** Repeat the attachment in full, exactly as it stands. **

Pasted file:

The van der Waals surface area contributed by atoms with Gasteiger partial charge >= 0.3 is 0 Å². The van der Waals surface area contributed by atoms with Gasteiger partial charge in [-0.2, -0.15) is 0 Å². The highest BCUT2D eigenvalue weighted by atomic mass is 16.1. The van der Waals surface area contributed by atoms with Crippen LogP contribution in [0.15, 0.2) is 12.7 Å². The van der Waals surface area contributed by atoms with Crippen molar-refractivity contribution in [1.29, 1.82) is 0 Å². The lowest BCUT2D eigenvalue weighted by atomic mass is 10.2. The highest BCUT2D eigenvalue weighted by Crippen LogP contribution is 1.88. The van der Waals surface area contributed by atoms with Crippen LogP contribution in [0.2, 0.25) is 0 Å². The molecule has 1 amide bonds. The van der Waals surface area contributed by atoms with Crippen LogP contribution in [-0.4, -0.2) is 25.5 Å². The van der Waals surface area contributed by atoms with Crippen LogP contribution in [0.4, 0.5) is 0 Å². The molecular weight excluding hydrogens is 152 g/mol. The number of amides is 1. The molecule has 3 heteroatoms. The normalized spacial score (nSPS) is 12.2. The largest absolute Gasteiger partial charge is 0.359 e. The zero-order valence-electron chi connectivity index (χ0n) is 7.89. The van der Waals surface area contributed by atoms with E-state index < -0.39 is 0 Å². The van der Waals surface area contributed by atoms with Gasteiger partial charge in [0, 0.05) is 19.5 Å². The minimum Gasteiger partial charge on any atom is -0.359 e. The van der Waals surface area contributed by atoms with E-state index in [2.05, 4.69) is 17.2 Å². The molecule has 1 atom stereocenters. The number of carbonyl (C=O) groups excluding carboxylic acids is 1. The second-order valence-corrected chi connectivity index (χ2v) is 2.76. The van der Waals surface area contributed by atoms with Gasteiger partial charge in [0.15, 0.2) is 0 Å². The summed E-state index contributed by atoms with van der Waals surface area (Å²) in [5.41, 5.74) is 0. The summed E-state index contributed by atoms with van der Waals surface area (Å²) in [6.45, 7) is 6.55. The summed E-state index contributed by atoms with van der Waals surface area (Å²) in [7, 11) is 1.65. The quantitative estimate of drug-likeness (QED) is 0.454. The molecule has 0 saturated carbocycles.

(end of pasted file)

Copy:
The van der Waals surface area contributed by atoms with Gasteiger partial charge >= 0.3 is 0 Å². The van der Waals surface area contributed by atoms with Gasteiger partial charge in [-0.2, -0.15) is 0 Å². The highest BCUT2D eigenvalue weighted by atomic mass is 16.1. The van der Waals surface area contributed by atoms with Crippen LogP contribution in [0.15, 0.2) is 12.7 Å². The van der Waals surface area contributed by atoms with Crippen molar-refractivity contribution in [1.29, 1.82) is 0 Å². The lowest BCUT2D eigenvalue weighted by atomic mass is 10.2. The highest BCUT2D eigenvalue weighted by Crippen LogP contribution is 1.88. The van der Waals surface area contributed by atoms with Crippen LogP contribution in [0.2, 0.25) is 0 Å². The molecule has 1 amide bonds. The van der Waals surface area contributed by atoms with Crippen LogP contribution in [-0.4, -0.2) is 25.5 Å². The van der Waals surface area contributed by atoms with Crippen LogP contribution in [0.4, 0.5) is 0 Å². The molecular weight excluding hydrogens is 152 g/mol. The number of amides is 1. The molecule has 3 heteroatoms. The normalized spacial score (nSPS) is 12.2. The largest absolute Gasteiger partial charge is 0.359 e. The zero-order valence-electron chi connectivity index (χ0n) is 7.89. The van der Waals surface area contributed by atoms with E-state index < -0.39 is 0 Å². The van der Waals surface area contributed by atoms with Gasteiger partial charge in [0, 0.05) is 19.5 Å². The minimum Gasteiger partial charge on any atom is -0.359 e. The van der Waals surface area contributed by atoms with E-state index in [2.05, 4.69) is 17.2 Å². The molecule has 1 atom stereocenters. The number of carbonyl (C=O) groups excluding carboxylic acids is 1. The second-order valence-corrected chi connectivity index (χ2v) is 2.76. The van der Waals surface area contributed by atoms with Gasteiger partial charge in [0.15, 0.2) is 0 Å². The summed E-state index contributed by atoms with van der Waals surface area (Å²) in [5.41, 5.74) is 0. The summed E-state index contributed by atoms with van der Waals surface area (Å²) in [6.45, 7) is 6.55. The summed E-state index contributed by atoms with van der Waals surface area (Å²) in [7, 11) is 1.65. The quantitative estimate of drug-likeness (QED) is 0.454. The molecule has 0 saturated carbocycles.